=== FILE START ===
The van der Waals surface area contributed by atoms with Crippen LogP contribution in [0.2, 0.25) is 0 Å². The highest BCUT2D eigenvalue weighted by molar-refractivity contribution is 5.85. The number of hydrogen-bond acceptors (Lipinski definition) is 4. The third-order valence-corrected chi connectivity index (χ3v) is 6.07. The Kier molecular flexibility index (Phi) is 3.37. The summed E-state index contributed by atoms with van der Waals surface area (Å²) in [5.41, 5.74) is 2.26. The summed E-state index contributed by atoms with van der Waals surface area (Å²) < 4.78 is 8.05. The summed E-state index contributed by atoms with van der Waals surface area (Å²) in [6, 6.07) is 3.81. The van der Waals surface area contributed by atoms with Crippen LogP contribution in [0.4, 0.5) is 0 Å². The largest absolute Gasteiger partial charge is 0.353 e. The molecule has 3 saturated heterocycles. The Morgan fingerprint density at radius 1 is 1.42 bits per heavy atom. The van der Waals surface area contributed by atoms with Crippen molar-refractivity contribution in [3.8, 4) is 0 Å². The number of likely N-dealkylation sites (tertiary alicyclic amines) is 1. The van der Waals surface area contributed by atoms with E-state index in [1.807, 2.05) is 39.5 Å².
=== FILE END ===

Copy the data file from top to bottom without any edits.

The van der Waals surface area contributed by atoms with Crippen LogP contribution in [0.2, 0.25) is 0 Å². The highest BCUT2D eigenvalue weighted by molar-refractivity contribution is 5.85. The number of hydrogen-bond acceptors (Lipinski definition) is 4. The third-order valence-corrected chi connectivity index (χ3v) is 6.07. The Kier molecular flexibility index (Phi) is 3.37. The summed E-state index contributed by atoms with van der Waals surface area (Å²) in [5.41, 5.74) is 2.26. The summed E-state index contributed by atoms with van der Waals surface area (Å²) < 4.78 is 8.05. The summed E-state index contributed by atoms with van der Waals surface area (Å²) in [6, 6.07) is 3.81. The van der Waals surface area contributed by atoms with Crippen LogP contribution in [0.4, 0.5) is 0 Å². The largest absolute Gasteiger partial charge is 0.353 e. The molecule has 3 saturated heterocycles. The Morgan fingerprint density at radius 1 is 1.42 bits per heavy atom. The van der Waals surface area contributed by atoms with Crippen molar-refractivity contribution in [3.8, 4) is 0 Å². The number of likely N-dealkylation sites (tertiary alicyclic amines) is 1. The van der Waals surface area contributed by atoms with E-state index in [1.807, 2.05) is 39.5 Å².